Medium, Soundcloud and ultimately Twitter are – like the railways – worth saving even if they cannot be run at a profit.
I’m not sure about Medium and SoundCloud, but I often wonder what would happen if Twitter was to threaten that it was closing down. Ideally, a non-profit would step-in and run it as a public service. There’s no doubt that it would be expensive to run, but governments have been known to waste money on more frivolous projects.
Anyhow, it’s an enjoyable read, if only for this accurate remark of the big social media sites:
The sharing capacities of the internet are being overwhelmed by the profit models of large corporations. The tsunami of crap, fake news, celebrity gossip and plastic music that has taken over social media is killing it – or rather killing the spirit in which it flowered six or seven years ago.
Sad, but true.
Came across this whilst browsing the Raspberry Pi Learning Resources. I’d not heard of the Twython module and it looks like it could be a lot of fun to play with. I’m thinking I’ll probably dust off my Raspberry Pi for this and I may even attempt a bit of hardware hacking too.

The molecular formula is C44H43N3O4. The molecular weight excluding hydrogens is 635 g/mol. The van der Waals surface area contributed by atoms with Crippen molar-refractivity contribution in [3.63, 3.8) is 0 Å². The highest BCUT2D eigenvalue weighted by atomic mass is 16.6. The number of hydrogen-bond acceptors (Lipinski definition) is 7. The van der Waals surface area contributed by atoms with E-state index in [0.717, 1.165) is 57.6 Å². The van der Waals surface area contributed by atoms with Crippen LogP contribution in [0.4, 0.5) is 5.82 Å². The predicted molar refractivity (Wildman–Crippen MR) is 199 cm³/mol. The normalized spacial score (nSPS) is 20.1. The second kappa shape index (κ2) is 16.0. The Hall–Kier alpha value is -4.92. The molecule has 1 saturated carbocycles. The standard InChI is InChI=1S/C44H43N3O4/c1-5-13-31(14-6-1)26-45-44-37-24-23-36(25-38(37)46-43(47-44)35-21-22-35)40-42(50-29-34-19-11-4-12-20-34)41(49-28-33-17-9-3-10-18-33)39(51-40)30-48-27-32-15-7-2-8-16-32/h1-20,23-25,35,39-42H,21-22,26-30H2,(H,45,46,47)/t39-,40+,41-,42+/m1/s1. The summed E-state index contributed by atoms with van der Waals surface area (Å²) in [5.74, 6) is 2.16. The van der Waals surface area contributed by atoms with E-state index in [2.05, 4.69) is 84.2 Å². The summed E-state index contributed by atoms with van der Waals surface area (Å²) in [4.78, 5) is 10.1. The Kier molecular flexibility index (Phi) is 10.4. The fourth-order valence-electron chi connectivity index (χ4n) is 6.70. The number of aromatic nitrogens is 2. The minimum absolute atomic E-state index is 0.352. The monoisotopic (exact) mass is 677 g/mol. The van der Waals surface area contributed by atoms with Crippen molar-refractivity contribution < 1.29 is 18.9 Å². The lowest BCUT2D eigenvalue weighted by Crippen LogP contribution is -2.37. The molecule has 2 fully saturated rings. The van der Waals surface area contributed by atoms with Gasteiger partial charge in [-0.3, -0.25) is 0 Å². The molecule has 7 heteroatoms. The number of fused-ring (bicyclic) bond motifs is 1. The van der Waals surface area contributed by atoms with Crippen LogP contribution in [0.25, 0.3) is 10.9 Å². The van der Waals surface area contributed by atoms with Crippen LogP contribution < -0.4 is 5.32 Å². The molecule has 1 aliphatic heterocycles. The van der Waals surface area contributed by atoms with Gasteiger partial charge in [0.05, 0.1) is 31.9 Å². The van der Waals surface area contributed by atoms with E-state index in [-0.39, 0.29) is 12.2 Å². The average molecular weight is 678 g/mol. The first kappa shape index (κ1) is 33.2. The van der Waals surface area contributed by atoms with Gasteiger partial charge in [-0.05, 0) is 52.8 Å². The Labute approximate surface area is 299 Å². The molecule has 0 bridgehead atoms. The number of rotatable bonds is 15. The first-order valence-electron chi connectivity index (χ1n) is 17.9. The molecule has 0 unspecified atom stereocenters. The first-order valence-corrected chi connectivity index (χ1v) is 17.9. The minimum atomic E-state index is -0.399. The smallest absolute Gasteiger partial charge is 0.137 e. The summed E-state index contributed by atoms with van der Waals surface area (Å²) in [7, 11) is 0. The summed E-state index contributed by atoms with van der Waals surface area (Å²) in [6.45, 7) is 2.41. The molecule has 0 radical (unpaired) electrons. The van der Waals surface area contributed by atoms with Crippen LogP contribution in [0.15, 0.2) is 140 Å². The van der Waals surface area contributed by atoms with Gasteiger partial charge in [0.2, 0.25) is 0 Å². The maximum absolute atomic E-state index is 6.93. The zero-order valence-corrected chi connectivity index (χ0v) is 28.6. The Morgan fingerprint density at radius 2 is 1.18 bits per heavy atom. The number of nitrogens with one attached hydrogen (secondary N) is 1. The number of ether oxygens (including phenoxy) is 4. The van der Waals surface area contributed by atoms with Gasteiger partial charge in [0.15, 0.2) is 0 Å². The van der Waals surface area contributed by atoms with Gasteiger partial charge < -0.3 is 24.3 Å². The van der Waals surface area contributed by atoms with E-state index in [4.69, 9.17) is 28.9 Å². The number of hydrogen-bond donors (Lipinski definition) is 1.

I’ve been a Twitter user since 2006, that’s nearly 10 years. In that time I’ve managed to accumulate 1,721 followers. Not a massive following, but then it’s never been about the numbers; I mainly use Twitter to follow others and keep up-to-date with the latest happenings of whatever topic I’m interested in at the time. Anyhow, some of my followers are friends that I have met at various events and meetings, or I have acquainted online, but to be honest I have no idea who, or what the others are. I figure some are just other users like me (but we’ve never interacted), and the rest are probably bots and spammers.
I think I would like to increase my follower count, not for the sake of vanity (honest), but because Twitter is a video game and like most people, I can be quite competitive when I’m playing games.
The problem is, I don’t tweet all that much. Since joining, I’ve managed to pen just 4,805 tweets (most of which are probably @ replies and retweets). I would imagine that for long periods of time my Twitter profile looks dead, and nobody is going to want to follow a dead account.
In an attempt to fix this, I’ve started auto-tweeting/feeding links to Twitter from this blog. Now, I know some people take umbrage at users who do this, so it’ll be interesting to see what (if any) difference it makes to my follower count.